With monsoon rains skipping Jharkhand in peak kharif sowing season, drought cloud is looming large over the state as merely 10.58% paddy sowing coverage was achieved so far.
Paddy sowing is yet to take place in 13 out of 24 districts of the state due to rain deficit. Of the 11 districts where sowing has started, five districts have recorded less than one percentage sowing till Monday, according to district-wise kharif coverage data of the state agriculture department.
The coverage of other kharif crops is also not encouraging. Maize sowing coverage till date is 38.91%, pulses 12.76%, oil seeds 25.81% and coarse cereals 8.50%, according to the data.
In first week, the monsoon rainfall had raised hope of farmers, but it started weakening after July 12. Due to good rainfall till July 10, rainfall deficit recorded from 52% on July 1 to 30% on July 11. However, the weak monsoon for last five days has again increased the crisis as the rainfall deficit was recorded at 38% on Tuesday.
“Barring two districts Ranchi and Simdega, rainfall was nil in 22 districts in past 24 hours due to inactive monsoon,” said SD Kotal, director at Ranchi’s centre of Indian Meteorological Department (IMD). He, however, said monsoon became active over Jharkhand from Tuesday evening due to formation of a cyclonic circulation over Bay of Bengal
Light to moderate rainfall was expected in 50% area of Jharkhand mostly in parts of southern, north and northeast during next 24 hours, he said. “We are expecting good rainfall on Wednesday and Thursday due to the system, which would help improve rainfall deficit,” Kotal said. Jharkhand has received 227.4mm rainfall against the normal rainfall of 364.9mm, which means 38% deficit. Khunti district is facing highest 61% rain deficit, where the paddy sowing was recorded at 0.36% till Monday.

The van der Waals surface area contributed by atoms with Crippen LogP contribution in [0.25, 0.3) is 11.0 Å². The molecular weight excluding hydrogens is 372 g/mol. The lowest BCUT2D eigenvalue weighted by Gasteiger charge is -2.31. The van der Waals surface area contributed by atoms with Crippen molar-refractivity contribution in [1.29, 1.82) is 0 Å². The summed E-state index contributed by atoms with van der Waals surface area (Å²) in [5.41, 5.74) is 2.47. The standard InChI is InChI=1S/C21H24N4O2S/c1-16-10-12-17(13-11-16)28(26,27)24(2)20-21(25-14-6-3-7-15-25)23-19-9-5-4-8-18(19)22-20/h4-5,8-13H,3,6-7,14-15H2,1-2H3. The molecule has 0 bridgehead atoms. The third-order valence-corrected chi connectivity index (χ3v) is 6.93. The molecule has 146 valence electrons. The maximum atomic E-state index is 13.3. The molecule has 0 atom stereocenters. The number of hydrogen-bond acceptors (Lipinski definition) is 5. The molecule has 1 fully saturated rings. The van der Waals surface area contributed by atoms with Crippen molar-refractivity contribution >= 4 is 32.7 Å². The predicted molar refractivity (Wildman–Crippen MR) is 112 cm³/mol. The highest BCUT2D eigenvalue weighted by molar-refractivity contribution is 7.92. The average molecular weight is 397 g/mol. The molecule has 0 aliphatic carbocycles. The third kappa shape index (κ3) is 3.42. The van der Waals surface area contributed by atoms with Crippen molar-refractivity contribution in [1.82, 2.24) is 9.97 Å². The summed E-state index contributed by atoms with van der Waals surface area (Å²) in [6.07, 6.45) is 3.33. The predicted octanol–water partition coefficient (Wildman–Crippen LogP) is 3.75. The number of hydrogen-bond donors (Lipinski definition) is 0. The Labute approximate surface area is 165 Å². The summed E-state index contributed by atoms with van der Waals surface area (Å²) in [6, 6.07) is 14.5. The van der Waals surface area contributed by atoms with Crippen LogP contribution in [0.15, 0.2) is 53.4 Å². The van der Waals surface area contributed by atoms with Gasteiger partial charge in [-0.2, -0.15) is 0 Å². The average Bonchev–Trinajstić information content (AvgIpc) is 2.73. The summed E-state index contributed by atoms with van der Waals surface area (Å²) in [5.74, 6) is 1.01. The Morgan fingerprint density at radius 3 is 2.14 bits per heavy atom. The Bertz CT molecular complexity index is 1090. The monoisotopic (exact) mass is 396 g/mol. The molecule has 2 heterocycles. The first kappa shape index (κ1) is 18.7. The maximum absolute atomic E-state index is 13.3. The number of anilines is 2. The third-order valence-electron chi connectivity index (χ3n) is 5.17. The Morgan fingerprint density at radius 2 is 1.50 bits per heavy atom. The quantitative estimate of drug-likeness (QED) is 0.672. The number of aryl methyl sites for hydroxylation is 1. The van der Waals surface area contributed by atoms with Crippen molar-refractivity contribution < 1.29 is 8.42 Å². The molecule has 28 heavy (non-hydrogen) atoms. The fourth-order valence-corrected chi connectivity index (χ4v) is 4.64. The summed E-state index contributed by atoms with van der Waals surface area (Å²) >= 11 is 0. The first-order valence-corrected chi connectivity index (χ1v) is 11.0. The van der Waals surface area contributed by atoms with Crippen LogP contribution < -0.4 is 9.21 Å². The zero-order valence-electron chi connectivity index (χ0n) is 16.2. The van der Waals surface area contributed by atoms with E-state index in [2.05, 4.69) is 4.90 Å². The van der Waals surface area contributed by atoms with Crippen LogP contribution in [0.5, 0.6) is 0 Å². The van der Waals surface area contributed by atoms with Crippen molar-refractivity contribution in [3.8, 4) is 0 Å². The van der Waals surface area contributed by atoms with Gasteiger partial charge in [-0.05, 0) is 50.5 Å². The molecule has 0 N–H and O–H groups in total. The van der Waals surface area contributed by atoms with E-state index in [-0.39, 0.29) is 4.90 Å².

Out of 24, 14 districts have been facing over 40% rainfall deficit, which has largely impacted the paddy sowing activities.
An agriculture department official said the paddy sowing trend was almost similar to the previous year, which witnessed drought in 129 blocks out of 264. In 2018, sowing could not take place in 12 districts in the state till July 16.
Director research of Birsa Agricultural University (BAU), Dr DN Singh said that situation was grim.
“Farmers will have to change the pattern of paddy farming, as rainfall shortage has emerged as major trouble in state for last few years. Now, farmers will have to go for direct seeding instead of transplanting,” he said.
He said the ideal time for paddy sowing was July 15. “With delayed rainfall in monsoon season, the paddy sowing activity was extended to July 31. But, delayed sowing causes harvest loss due to age of the seed,” he said.
The state aims to sow paddy on 18 lakh hectares of land this kharif. However, BAU scientists find it a tough task due to delayed and deficit monsoon.